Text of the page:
Thursday, November 20, 2014

Ephemeral Objects

Yesterday I went to see the exhibit Black Diamond Dust at the Nanaimo Art Gallery. Curator Jesse Birch has taken a very engaging approach to this look at coal-mining, once the driving force of Nanaimo's settlement and history. It was fascinating to learn that the ground underneath the city, and in fact some of the surrounding seabed, is riddled with the tunnels and mine shafts of this now-abandoned industry.
What really blew me away though, was Vancouver artist Stephanie Aitken's 8'x10' rug based on her painted studies of decomposing plant matter. (Which, given enough time and pressure, turns into coal.)
Photo: Canadian Art

Aitken had the rug made in a fair trade factory in Nepal. It is of wool and silk, and these photos do not do justice to the colours and textures. But, believe me, it is a stunner.  There was nothing on Aitken's website or in any artist statement I could find about her intention of turning her paintings into a textile work - it would appear from the placement in the gallery and in a couple of pictures on her Pinterest page that they are intended to be used as floor coverings. She describes herself as a painter, and her paintings are interesting, but feel rather slight in juxtaposition to the power and energy of the floor piece.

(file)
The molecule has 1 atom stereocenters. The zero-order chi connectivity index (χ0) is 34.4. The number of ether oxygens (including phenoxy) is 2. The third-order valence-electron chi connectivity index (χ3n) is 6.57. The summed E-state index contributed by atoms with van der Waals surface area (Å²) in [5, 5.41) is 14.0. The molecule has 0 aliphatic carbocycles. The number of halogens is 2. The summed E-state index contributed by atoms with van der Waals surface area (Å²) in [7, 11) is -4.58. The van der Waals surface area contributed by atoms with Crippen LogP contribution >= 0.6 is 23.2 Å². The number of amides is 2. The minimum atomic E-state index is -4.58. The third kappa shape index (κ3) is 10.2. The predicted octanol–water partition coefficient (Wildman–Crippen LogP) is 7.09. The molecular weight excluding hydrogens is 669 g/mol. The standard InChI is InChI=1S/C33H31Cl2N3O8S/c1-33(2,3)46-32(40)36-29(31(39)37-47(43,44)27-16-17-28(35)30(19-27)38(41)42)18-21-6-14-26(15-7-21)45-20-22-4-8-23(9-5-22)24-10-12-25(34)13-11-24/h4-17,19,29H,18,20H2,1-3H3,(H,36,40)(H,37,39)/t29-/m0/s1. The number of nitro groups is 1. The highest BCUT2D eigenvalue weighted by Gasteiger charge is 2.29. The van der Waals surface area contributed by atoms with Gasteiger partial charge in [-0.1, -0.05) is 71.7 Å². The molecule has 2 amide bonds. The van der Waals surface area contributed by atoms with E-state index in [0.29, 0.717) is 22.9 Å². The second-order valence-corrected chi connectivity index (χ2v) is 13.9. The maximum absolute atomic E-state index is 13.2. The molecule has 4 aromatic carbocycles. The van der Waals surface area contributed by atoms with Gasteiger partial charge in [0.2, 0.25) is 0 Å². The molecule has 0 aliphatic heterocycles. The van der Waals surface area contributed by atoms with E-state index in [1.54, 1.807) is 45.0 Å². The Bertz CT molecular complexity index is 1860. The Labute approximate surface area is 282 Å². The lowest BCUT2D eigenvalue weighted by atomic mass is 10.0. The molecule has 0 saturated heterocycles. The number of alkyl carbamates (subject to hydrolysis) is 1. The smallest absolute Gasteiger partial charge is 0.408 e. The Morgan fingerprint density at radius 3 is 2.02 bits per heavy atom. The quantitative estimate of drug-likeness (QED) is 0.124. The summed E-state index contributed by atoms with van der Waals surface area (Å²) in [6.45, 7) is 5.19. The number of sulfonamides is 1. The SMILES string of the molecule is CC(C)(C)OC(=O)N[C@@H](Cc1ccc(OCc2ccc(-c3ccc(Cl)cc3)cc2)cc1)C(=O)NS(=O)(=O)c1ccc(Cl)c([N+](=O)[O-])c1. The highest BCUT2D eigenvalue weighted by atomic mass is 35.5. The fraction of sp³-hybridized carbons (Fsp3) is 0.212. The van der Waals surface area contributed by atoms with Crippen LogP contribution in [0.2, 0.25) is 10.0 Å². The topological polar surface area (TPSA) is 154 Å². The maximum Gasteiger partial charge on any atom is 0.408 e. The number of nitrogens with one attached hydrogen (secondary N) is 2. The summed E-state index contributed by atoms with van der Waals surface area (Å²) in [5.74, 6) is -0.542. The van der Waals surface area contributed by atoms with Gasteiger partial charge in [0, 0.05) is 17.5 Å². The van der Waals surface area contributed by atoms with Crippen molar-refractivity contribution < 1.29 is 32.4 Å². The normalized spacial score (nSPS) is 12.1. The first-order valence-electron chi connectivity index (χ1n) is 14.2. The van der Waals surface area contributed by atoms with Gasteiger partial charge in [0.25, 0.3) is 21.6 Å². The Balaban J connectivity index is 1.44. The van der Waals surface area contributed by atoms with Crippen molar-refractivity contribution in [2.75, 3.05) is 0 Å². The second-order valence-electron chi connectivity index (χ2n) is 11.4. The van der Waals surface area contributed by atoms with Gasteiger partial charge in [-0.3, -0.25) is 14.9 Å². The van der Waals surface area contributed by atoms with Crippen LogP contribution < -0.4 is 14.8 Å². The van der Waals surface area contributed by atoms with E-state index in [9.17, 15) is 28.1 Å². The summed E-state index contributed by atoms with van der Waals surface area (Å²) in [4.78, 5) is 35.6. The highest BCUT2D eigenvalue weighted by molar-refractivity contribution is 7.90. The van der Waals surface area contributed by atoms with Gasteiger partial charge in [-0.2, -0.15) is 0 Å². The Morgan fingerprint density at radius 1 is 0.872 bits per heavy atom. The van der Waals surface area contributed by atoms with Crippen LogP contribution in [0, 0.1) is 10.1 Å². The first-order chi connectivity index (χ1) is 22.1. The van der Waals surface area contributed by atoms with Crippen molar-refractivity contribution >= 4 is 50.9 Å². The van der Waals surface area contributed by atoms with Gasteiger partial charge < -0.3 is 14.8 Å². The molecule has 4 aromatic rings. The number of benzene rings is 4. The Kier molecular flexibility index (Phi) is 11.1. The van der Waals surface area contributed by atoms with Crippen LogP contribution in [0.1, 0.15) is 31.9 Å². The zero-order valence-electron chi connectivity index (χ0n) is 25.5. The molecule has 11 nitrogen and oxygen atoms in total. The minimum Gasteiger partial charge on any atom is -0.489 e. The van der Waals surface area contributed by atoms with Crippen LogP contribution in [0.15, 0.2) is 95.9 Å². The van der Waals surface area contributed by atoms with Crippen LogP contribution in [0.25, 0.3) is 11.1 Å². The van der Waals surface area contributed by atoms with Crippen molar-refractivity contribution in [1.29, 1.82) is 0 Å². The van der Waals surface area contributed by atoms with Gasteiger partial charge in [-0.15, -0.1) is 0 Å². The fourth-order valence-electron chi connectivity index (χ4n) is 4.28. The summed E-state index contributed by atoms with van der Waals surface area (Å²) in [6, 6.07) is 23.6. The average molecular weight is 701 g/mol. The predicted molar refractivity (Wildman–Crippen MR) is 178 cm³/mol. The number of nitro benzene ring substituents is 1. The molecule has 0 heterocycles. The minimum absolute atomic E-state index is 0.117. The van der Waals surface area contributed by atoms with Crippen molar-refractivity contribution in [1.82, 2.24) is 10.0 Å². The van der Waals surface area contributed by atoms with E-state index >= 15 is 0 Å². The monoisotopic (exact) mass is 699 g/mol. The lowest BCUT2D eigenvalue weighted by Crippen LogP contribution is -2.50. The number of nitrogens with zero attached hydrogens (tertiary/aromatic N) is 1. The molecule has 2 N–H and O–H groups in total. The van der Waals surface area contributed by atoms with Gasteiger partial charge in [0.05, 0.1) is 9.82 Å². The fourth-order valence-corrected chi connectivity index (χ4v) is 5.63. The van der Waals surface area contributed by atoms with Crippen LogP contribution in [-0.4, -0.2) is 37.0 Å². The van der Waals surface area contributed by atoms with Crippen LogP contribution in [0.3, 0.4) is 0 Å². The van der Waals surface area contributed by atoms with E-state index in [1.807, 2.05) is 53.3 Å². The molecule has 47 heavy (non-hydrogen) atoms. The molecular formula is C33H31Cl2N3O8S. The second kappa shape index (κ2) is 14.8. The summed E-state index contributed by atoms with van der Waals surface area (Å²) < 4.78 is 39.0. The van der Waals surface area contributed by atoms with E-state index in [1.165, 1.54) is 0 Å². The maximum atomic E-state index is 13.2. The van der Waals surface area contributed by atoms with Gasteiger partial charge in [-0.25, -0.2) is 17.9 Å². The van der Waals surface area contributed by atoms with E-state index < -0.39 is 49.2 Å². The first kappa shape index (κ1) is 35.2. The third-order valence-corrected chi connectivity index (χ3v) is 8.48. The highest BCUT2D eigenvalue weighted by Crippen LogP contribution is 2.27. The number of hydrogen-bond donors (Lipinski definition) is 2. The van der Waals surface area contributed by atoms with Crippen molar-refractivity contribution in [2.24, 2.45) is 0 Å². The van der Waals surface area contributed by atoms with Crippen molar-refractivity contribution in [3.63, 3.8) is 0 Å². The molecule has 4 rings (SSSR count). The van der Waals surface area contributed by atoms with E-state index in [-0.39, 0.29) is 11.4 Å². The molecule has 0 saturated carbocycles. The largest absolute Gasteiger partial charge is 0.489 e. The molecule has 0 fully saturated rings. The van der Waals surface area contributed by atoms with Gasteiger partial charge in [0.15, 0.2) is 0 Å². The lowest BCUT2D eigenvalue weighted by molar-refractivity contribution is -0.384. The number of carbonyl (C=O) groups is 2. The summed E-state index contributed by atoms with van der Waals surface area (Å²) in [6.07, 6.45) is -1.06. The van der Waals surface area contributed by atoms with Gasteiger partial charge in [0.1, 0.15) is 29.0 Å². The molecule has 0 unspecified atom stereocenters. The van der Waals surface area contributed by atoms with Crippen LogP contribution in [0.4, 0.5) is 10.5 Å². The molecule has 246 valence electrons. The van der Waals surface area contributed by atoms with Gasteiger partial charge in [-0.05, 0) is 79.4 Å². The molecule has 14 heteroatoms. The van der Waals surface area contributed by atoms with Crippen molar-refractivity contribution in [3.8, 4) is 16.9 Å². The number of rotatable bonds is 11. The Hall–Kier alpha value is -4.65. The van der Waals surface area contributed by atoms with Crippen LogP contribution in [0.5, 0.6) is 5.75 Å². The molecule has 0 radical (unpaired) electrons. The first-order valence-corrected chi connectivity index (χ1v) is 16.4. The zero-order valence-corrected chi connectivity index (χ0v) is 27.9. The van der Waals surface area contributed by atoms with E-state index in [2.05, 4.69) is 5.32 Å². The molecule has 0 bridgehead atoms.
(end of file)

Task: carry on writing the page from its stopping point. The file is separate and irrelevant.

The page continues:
Black Wood Rug by Stephanie Aitken
Anyway, here's a photo of a little composition of found objects I made on my last visit to the beach. Once the picture is made, it all eventually washes back out to sea. Gracie kept the orange-y red ball/float thing though - it makes an amusing toy. I have come up with a new salutation for her: "Hail Gracie, Full of Beans".

4 comments:

  1. Wow! What a fantastic rug! I would want that where it could really be seen, it's so dynamic and so beautifully composed.

    I also love your beach assemblage, and that you let it simply wash away.

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  2. You just BE pedantic! I'm with you when the technique listed is just wrong. I don't know how many times I've corrected someone who thought knitting was crochet or vice versa. If a gallery or museum can't get something that simple correct, then I tend to start disbelieving everything they say.

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  3. love the beach composition!

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  4. Hello Heather! have just seen your thoughtful comments about my work in Black Diamond Dust. I'm embarrassed by my mistake, have corrected on my web site.

    Thank you!

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